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Mohammad Amir tears into Pakistan’s selection policy

Pacer believes that many Pakistan players have played international cricket despite having technical flaws

Mohammad Amir tears into Pakistan’s selection policy PHOTO: AFP

Former Pakistan pacer Mohammad Amir believes that youngsters are given the national cap without adequate experience in domestic cricket.

The left-arm pacer has stated that Pakistan selectors should follow the method adopted by the top cricketing nations.  

“Look at the players that India, England and New Zealand are bringing into international cricket. They are ready to play at the highest level as they have done the hard yards and have completed their learning in the domestic and junior systems. Once selected, they show their skills in international cricket which they have already learnt in domestic cricket,” said Amir while talking to PakPassion.

“Whereas in Pakistan, at the moment, our players are expected to learn from the national coaches while playing international cricket, rather than having already learnt the art of cricket earlier in their careers,” he added.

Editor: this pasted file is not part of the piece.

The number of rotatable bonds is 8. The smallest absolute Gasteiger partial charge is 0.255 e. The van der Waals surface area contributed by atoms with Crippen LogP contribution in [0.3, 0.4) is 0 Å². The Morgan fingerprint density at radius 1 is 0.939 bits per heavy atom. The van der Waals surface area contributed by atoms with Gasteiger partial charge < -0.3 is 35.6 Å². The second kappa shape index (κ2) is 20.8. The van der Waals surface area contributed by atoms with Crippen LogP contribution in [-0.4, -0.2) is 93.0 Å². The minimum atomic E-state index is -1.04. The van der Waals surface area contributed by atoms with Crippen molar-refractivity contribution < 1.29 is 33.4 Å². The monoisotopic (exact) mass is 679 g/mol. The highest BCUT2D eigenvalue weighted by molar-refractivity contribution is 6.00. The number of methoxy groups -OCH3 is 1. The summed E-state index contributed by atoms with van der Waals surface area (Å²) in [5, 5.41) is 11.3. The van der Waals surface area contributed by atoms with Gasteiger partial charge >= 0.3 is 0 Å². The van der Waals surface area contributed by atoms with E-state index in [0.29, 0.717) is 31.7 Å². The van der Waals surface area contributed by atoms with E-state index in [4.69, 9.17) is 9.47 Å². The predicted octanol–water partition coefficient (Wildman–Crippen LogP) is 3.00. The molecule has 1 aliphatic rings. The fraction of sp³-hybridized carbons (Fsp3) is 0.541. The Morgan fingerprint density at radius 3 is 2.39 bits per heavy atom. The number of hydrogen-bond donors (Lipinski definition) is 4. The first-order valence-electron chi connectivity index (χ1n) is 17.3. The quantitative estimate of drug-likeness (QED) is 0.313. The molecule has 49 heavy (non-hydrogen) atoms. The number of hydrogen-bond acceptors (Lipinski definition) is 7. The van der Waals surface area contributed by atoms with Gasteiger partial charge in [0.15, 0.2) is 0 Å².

He also named three Indian players, who made a seamless transition to international cricket.

“Look at Ishan Kishan, Suryakumar Yadav and Krunal Pandya, they looked ready and primed for international cricket when they made their debuts and did not look to need much advice or coaching at all. They have played several years of domestic cricket and the IPL and that makes their introduction into international cricket much smoother,” he said.

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Amir also believes that many Pakistan players have played international cricket despite having technical flaws.  

“International cricket isn’t school cricket where you learn on the job. It’s a tough environment where only players who are ready and who have learnt about the game and obtained the necessary skills should be selected. If you want to learn about cricket, do it at the academy or in First-class cricket, don’t come to international cricket underprepared and hope to learn whilst playing for your country. Too often our young players are thrown into international cricket with technical flaws, with issues in their game, in the hope that they will improve. Well, it doesn’t work like that at all and the sooner we realise it, the better it will be,” he concluded.